I've bought this sensor module board to link to an Arduino nano: http://www.ebay.com/itm/For-Arduino-Liquid-PH-Value-Detection-detect-Sensor-Module-Monitoring-Controller/321764233326

I assumed the two screws were for calibration (low point + slope), but it seems the operation is different and I can't figure out how. I've got two reference liquids for pH of 4.0 and 7.0. When I put the probe in either one, I get readings. Turning one of the two screws seems to offset the reading so for instance I had pH 4 = 900 and pH 7 = 1000 (0 - 1023 range). Turning one of two screws would lower the value a bit, but it never gets below 500 or so.

So what I can do is measure two points (4.0 and 7.0) and their respective measurement values. That way I could calculate points in between, but as far as I know pH is not a linear scale, but logarithmic. If I get this wrong, the reading might seem right but only show 4.0 and 7.0 correct and not the rest of the values (I don't have 10.0 reference fluid at the moment).

Now onto the second screw, that one at first seemed to do nothing. But then I noticed that it sets some kind of threshold value, turning a LED on the board on and off. That LED seems to be linked to the value being read, but it's further purpose? Calibration? No idea.

Ok so best case someone has an equal module and wants to detail how it works. Otherwise maybe some of you have some bright ideas on what I could try in order to get this to work the way I want it to :)

Update 09-11-2015

Got feedback from the seller. She sent me the following ZIP: http://1drv.ms/1MSk1DX. It contains some files in Chinese but one had sourcecode in it. Tried it on my Arduino but unfortunately the values still don't make much sense. Depending on how I turn the knob on the print, I get values between 9 and 17 for a liquid that's in real life 7.0. I didn't try but doubt that doing a -7 offset is sensible.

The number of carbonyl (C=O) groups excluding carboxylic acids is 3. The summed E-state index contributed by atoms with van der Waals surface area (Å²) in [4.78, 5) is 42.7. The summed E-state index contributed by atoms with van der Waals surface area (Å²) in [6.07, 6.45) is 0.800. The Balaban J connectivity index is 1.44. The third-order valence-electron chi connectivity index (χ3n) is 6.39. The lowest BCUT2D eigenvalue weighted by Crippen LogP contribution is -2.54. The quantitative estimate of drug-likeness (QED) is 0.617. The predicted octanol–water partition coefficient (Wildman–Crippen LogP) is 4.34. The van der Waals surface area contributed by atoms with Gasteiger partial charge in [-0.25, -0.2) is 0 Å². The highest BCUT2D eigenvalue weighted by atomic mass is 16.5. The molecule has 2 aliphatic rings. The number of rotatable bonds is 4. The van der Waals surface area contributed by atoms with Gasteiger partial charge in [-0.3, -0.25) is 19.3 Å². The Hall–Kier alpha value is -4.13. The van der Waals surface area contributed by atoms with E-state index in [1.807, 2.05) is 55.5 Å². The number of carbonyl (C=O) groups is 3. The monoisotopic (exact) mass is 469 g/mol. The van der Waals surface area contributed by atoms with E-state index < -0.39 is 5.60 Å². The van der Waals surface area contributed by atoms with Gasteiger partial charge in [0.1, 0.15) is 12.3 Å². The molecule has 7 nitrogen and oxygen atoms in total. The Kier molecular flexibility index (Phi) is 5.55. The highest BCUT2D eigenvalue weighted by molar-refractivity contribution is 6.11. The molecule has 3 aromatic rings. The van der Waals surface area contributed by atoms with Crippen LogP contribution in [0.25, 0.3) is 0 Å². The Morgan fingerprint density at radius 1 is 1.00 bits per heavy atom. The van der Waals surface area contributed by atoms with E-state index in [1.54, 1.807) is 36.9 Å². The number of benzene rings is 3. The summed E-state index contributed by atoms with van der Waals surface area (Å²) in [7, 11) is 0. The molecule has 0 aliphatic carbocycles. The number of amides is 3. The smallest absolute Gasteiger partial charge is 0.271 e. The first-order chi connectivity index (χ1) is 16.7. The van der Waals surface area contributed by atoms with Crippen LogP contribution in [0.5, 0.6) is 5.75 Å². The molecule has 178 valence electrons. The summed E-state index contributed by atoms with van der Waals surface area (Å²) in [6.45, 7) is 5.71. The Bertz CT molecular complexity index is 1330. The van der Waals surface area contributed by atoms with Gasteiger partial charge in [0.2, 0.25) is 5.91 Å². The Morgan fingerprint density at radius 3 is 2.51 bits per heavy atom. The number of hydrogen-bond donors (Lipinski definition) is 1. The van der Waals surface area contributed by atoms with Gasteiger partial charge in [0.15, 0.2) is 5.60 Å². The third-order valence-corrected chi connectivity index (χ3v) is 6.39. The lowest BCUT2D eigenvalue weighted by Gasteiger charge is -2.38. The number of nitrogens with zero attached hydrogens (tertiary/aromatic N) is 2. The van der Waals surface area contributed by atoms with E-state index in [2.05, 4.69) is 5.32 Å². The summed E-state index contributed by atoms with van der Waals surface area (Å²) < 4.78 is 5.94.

The code itself is pretty straightforward, taking a 6-center average of ten consecutive measures. The interesting lines are these:

 avgValue = 0;
 for (int i=2;i<8;i++)       // take the average value of 6 center sample

 float phValue = (float)avgValue*5.0/1024/6; // convert the analog into millivolt

Maybe someone can make sense of this, because I can't. I don't understand the 5.0 multiplication and the 3.5 after that one. Where do these come from?

Anyway, when I dip the probe into the storage liquid, my normal meter plummets to pH 0.5 whilst the software is giving me 17 (which is a higher value than the one I got from reading my 7.0 liquid). So either my board is broken or this sample code is useless.

Schematics can be found in the ZIP file by the way.

Update 11-11-2015

Did some more experimenting. First I found out that the readings from the module increased for more acidic liquid. So I reversed the value by using

buf[i]=1024 - analogRead(SensorPin);

Ok, now the values made more sense. Then I adjusted the pot to be in the middle of the available range. I dipped the probe in the 7.0 liquid, read the value and adjusted the offset. Then dipped in 4.0, adjusted the pot to match with 4.00, here are the results:

pH 7.0 reference --> 6.27
set offset to: 0.73
pH 4.0 reference --> 5.17
adjusted the pot so value read 4.0
pH 7.0 reference --> 5.86

So as I expected, adjusting the pot also messes up the 7.0 reference measurement. I then though it might be because of the slope of the pot (if there would be any), so I went to the lowest value first to have the least difference. Again the readings:

pH 7.0 reference --> 8.70
set offset to: -1.70
pH 4.0 reference --> 5.17
adjusted the pot so value read 4.0
pH 7.0 reference --> 5.70

The interesting thing here is that the 4.0 value reads 5.17 in both cases, even though the pot was in a different position. I cannot explain why though.

To make sure the probe is fine I re-calibrated my normal pH meter, operates as usual. This one also has two pots, one for 7.0 calibration and one for 4.0 slope. Calibration is done by setting 7.0, then measuring 4.0 and ajusting the slope pot. Measure 7.0 again, change 7.0 pot, measure 4.0 again, etc. until the values match their liquids. Usually takes me about 3 - 4 loops to get it right.

Another update